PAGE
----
However, I recently started reading Marshall’s Pork Chop Hill and I have been shocked at the number of references to hopelessly jammed M-1 carbines and Garand rifles. Even if we assume that the troops in question were a pack of lazy fools who never bothered to do even the slightest maintenance on their rifles, the M-1 and the Garand are LEGENDARY for their reliability under even the most adverse conditions.

      But that’s the key word: “legendary”.

      Is it possible that the poor reputation of the M-4 is as much “legend” as the great reputation of the Garand?

      Put another way, is it possible that even our idiot politicians and defense officials – two generations of them! – are and have been arming our troops with a rifle that they KNOW is a POS?

      • DocJim,

        The cleaning requirements for the M-16/4 is a feature…gives you something to do.

  • Gold, M1 Carbine, …

    Are bulk stores of non-perishable food next?

    j/k. I think…

  • Your bad for not doing some research on the numerous firearms web sites, that could have saved you the headache of your carbine purchases.

  • Well gun-clingiong God-Bag Mouf-Breather I can but laugh…*HA*HA*HA (See I laugh)…any hoo, you spent $1,400 on two devices of death and destruction rather than donating the money to help poor undocumented People of Colour get health insurance or donating it to a worthy non-profit like ACORN. Well Like Our Lord Obama said, the Wages of Sin are Death…or in this case two worthless fire-arms (really a redundancy, as NO fire arm is worthwhile). I think it is a sign from Heaven…..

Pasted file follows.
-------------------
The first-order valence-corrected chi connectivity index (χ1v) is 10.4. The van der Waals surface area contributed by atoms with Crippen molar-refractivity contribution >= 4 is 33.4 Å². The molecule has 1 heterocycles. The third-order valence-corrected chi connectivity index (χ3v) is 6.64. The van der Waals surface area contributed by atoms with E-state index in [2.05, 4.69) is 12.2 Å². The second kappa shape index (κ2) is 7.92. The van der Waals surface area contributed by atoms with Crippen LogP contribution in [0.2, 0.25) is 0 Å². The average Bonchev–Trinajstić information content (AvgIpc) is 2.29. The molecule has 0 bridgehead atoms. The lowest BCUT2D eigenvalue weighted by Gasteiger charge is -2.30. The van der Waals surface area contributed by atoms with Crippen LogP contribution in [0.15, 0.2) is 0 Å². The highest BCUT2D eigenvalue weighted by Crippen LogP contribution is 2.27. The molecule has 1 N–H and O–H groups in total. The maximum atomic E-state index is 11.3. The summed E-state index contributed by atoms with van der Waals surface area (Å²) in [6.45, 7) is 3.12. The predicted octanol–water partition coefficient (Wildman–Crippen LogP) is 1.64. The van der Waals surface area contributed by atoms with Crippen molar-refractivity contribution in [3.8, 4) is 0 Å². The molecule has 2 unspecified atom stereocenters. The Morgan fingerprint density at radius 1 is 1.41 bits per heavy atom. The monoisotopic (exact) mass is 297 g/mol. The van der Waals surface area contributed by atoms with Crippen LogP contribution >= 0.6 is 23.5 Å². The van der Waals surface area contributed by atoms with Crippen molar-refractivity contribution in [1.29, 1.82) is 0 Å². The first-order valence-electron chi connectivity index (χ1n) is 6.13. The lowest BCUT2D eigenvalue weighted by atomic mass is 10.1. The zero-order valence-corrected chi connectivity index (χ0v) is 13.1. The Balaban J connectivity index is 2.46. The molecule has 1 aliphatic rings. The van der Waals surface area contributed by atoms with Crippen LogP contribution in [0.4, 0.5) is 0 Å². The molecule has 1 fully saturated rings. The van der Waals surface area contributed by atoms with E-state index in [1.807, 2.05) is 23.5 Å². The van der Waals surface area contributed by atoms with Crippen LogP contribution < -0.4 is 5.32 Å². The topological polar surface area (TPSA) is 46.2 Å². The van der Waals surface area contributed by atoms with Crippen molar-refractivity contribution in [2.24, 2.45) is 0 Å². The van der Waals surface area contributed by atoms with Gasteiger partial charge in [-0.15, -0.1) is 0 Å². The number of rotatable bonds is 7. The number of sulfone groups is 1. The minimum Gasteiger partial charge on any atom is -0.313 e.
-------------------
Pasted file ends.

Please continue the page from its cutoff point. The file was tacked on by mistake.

• I have one and its lovely – none of these probs.
    However, there are a lot of junk mags around…

  • Check each of your magazines for improperly rounded catches. I had the same problem at first, but after just a little work I got all but one of my seven mags to work just fine. Other than that, I’ve had no problems with my Auto Ordinance carbine. OK, one – the pin that latches the bolt open holds only if I do not touch anything after it is pressed in. The slightest bump will cause the bolt to close. I suspect I should be able to fix that as soon as I can get a round toit.

  • I have an Auto-Ordnance M1 Carbine that had some problems at first, but after break-in and good mags, it works fine. I do find it hard to believe you are having problems with their customer service. I worked with Ian Burr up there at their factory and he was extremely helpful and remedied the problem. Sometimes I think other gun manufacturers hire hacks to get on these sites to just run the competition down. If you trul have a problem, contact Ian Burr, ian.burr@kahr.com. He’ll take care of you.

  • Also, check out your ammo. Georgia Arms? Is this new ammo loaded hot or is this remanufactured? Weak ammo will stove-pipe.

  • TexasJack, that’s common on originals, too; my GI carbine shoots great, and the bolt latch works, but if you jar it when it’s locked back…

    I think it was intended to lock it back just for inspection- “Is the chamber empty?”- and so it’s not a real positive lock.